Beef demand will go begging in 2020

Testing times for cattle game


Falling supply to challenge most Australian commodities in first half 2020: Rural Bank.


WITH or without rain, the first half of 2020 will serve up some of the most challenging circumstances Australia's cattle producers have had to deal with, industry and agribusiness leaders say.

Fully capitilising on renewed demand for the high quality product Australia can command a premium for will be hindered by the ability to produce in trying conditions.

Rural Bank's forecast for the next six months shows ongoing seasonal challenges remains the key issue facing Australian beef, dairy, horticulture, grains, sheep and wool.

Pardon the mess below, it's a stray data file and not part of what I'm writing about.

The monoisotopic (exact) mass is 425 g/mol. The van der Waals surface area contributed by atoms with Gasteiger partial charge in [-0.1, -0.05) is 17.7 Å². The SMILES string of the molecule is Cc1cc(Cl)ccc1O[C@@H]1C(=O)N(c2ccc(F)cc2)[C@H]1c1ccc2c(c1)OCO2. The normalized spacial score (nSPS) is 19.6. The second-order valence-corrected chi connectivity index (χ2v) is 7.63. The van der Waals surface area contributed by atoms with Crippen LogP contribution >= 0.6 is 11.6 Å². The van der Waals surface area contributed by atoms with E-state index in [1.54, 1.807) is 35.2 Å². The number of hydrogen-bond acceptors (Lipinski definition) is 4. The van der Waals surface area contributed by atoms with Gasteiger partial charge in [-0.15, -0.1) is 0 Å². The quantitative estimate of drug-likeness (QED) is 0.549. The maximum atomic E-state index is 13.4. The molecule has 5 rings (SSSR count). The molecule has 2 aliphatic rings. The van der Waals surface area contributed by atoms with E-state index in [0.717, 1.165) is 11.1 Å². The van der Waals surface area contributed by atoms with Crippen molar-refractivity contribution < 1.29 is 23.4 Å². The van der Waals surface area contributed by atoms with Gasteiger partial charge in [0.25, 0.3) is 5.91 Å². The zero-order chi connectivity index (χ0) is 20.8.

It says drought, combined with high input prices and declining livestock numbers, has caused supply to decline in almost every agricultural sector.

Horticulture is expecting some increased supply for export next year but dairy, beef and sheep will see much of the higher demand go begging.

Rural Bank regional manager agribusiness Mark Pain, based in St George, Queensland, said it was hard to imagine seasonal conditions could be any more challenging than they are now but the concern in the cattle game was that without a late summer break, the continued sell-down of breeding numbers will lead to complete destocking in some cases.

Rebuilding the herd was going to be a 'slow burn', he said.

Those who do find themselves with feed in early 2020 will be faced with big restocking costs.

"The first thing producers will likely look at if they do get rain is to retain what they have and put the kilos on calves - that makes for a slow rebuild," Mr Pain said.